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    Author(s): Yanjun Su; Qinghua Guo; Brandon M. Collins; Danny L. Fry; Tianyu Hu; Maggi Kelly
    Date: 2016
    Source: International Journal of Remote Sensing. 37(14): 3322-3345
    Publication Series: Scientific Journal (JRNL)
    Station: Pacific Southwest Research Station
    PDF: Download Publication  (6.0 MB)


    Treatments to reduce forest fuels are often performed in forests to enhance forest health, regulate stand density, and reduce the risk of wildfires. Although commonly employed, there are concerns that these forest fuel treatments (FTs) may have negative impacts on certain wildlife species. Often FTs are planned across large landscapes, but the actual treatment extents can differ from the planned extents due to operational constraints and protection of resources (e.g. perennial streams, cultural resources, wildlife habitats). Identifying the actual extent of the treated areas is of primary importance to understand the environmental influence of FTs. Light detection and ranging (lidar) is a powerful remote-sensing tool that can provide accurate measurements of forest structures and has great potential for monitoring forest changes. This study used the canopy height model (CHM) and canopy cover (CC) products derived from multi-temporal airborne laser scanning (ALS) data to monitor forest changes following the implementation of landscape-scale FT projects. Our approach involved the combination of a pixel-wise thresholding method and an object-of-interest (OBI) segmentation method. We also investigated forest change using normalized difference vegetation index (NDVI) and standardized principal component analysis from multi-temporal high-resolution aerial imagery. The same FT detection routine was then applied to compare the capability of ALS data and aerial imagery for FT detection. Our results demonstrate that the FT detection using ALS-derived CC products produced both the highest total accuracy (93.5%) and kappa coefficient (κ) (0.70), and was more robust in identifying areas with light FTs. The accuracy using ALS-derived CHM products (the total accuracy was 91.6%, and the κ was 0.59) was significantly lower than that using ALS-derived CC, but was still higher than using aerial imagery. Moreover, we also developed and tested a method to recognize the intensity of FTs directly from pre- and post-treatment ALS point clouds.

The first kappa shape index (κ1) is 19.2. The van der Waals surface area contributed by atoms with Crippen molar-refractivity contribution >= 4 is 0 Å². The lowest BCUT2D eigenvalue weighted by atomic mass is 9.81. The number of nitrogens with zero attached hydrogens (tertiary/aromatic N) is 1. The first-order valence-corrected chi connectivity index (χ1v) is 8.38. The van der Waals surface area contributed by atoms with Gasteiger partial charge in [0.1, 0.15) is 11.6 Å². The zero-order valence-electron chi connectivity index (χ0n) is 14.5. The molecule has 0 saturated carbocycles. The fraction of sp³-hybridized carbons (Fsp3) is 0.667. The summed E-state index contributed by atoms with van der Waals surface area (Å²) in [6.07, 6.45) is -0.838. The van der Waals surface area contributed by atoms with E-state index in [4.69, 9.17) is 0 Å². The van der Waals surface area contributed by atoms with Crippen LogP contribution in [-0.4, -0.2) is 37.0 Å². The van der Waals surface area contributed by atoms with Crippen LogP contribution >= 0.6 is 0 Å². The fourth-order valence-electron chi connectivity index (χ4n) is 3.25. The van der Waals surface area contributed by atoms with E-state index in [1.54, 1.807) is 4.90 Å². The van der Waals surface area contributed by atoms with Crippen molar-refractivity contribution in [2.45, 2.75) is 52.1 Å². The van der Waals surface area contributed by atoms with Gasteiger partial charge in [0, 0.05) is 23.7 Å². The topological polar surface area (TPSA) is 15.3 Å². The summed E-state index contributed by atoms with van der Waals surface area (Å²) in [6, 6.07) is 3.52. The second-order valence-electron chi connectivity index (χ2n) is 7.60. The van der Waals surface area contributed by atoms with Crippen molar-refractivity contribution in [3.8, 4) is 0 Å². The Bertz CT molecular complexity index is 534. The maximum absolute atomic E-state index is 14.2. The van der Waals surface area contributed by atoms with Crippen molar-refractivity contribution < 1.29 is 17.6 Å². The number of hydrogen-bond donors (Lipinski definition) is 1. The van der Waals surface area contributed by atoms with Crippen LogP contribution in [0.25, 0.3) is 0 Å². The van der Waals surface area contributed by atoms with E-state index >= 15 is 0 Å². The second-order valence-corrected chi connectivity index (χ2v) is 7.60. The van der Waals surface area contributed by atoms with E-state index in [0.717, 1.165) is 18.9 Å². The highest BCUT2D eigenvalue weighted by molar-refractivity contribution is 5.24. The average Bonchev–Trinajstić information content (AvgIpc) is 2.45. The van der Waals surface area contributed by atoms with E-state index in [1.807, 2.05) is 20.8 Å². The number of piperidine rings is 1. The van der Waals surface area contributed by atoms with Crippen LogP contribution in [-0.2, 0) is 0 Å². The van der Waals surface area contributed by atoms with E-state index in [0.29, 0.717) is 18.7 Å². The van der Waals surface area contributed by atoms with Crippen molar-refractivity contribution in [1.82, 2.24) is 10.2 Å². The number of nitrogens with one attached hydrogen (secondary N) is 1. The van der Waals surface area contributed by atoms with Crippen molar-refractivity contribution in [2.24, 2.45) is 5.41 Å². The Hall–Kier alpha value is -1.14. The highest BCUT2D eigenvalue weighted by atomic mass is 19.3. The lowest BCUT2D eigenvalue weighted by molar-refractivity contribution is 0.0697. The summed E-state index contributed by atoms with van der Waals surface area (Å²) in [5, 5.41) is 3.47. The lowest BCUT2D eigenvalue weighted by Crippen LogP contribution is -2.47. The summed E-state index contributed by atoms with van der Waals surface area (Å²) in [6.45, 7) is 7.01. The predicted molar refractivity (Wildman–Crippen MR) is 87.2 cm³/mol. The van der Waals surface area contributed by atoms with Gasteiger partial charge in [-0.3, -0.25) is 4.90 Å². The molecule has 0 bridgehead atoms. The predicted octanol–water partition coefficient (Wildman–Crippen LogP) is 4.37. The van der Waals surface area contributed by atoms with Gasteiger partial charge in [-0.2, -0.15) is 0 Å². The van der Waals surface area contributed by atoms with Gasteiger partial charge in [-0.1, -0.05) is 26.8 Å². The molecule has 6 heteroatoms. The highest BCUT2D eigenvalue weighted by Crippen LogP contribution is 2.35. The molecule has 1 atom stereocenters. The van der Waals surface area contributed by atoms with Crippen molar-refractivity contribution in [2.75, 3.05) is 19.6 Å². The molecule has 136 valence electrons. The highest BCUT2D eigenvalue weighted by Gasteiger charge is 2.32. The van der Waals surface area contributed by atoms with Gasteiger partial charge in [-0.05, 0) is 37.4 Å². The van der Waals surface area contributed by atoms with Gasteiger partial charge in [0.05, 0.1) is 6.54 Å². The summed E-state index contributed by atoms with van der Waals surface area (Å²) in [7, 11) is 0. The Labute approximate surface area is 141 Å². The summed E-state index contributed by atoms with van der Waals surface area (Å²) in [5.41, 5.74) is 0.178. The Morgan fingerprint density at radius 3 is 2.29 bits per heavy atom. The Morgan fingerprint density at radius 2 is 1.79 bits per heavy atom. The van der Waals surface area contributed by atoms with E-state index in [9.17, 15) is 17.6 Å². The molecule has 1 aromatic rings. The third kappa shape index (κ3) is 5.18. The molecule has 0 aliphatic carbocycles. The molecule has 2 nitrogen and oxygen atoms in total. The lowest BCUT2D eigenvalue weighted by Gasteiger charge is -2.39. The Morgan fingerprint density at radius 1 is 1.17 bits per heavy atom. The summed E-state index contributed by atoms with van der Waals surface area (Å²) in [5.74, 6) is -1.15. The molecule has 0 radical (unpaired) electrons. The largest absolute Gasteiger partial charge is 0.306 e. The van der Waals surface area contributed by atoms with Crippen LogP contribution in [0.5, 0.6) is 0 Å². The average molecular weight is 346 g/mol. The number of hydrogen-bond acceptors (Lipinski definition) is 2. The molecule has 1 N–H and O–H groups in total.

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    Su, Yanjun; Guo, Qinghua; Collins, Brandon M.; Fry, Danny L.; Hu, Tianyu; Kelly, Maggi. 2016. Forest fuel treatment detection using multi-temporal airborne lidar data and high-resolution aerial imagery: a case study in the Sierra Nevada Mountains, California. International Journal of Remote Sensing. 37(14): 3322-3345.


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    Forest restoration, lidar, aerial imagery, forest structure, mixed conifer forest

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